When a terminally ill patient should die
No one’s fooled when the plug is pulled
It’s tragic and cold
Whether young or old
Proclamations of that “better place”
The tears on a mother’s face
Homes left with an empty space
Despite the futility
And little chance of recovery
Hope shines from the moments of stability
No longer there
Just a lengthy “wait and see”
From the left and right
Day and night
Let them pass, or watch them fight
In and out of consciousness
Medical charts have no heart
No soul, no art
A personalized diary called “end of days”
Applications and expectations
Reservations and variations
Circling back to a permanent vacation
And that uncomfortable realization
That every crossing has been crossed
Tried them all, ignored the cost
Yet the moment still is lost
Is it time?
Is it a crime?
When a terminally ill patient should die?
Is it you?
Gypsy Rose Lee from Daytona Beach, Florida on July 08, 2017:
Most emotional and heartfelt. You are right I would rather leave it in God's hands. Still one of the toughest choices in life.
Doris James MizBejabbers from Beautiful South on July 07, 2017:
I had to face that last summer with my son. It was heartbreaking, but the hospital ask us for a decision. I knew that somewhere tucked away in his paperwork was a living will that we had discussed a few years before. They said he was brain dead and would die within an hour of pulling the plug. He'd made the decision for himself. We allowed them to turn off the machines, and I prayed that he would live in spite of it. They were right. It was two days before his birthday and the anniversary is coming up in six weeks. I can't answer your question, Ralph.
Anita Hasch from Port Elizabeth on July 07, 2017:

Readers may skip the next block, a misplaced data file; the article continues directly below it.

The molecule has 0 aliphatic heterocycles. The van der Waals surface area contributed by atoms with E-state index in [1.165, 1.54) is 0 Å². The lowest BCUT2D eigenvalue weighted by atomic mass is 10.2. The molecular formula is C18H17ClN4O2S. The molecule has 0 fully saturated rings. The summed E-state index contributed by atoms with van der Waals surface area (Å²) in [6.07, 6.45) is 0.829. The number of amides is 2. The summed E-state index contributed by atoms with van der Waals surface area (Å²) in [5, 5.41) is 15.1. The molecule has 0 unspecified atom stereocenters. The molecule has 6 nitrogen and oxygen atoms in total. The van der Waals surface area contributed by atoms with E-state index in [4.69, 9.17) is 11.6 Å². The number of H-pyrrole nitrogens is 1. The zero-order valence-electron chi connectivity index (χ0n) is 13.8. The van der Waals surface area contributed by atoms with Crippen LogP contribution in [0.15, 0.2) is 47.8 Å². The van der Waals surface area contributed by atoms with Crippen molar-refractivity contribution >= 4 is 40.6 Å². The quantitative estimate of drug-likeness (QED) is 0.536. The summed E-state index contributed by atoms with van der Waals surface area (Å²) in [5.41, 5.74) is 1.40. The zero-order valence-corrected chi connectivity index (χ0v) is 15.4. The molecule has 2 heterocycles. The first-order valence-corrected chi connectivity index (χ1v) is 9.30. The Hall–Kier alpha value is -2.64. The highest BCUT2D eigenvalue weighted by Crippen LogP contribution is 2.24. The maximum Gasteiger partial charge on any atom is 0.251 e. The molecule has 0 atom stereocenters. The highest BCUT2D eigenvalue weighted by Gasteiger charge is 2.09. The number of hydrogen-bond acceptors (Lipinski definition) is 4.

I think that unless the person is a grownup, and wants to die, nobody has got right to shorten a person's life. I have read about a guy that was in a coma for many years, and one day came out of it. Had his family listened to the doctor, he would have had no chance. With my last pregnancy I was told, after having a scan, that the baby should be removed as she had 'spina bifida,' like a previous pregnancy. I refused and my daughter was born perfect.
John Hansen from Queensland Australia on July 07, 2017:
Such an emotive question Ralph. Unless you have faced the situation you may not know the answer. I was in the car driving to my mother's house when I received a call saying she had been found struggling for breath and rushed to hospital. Before I could get to the hospital they were phoning me asking if they should keep her alive on a ventilator or turn it off. Of course I told them to keep her alive. When I arrived she could not speak but had her full faculties and I and the rest of the family were at least able to spend time and converse with her (she could write) for two more days before the doctors convinced us that the respirator should be turned off. It was the saddest time of my life, but my father had passed away just a year earlier and she wanted to be with him. A very well written poem, Ralph.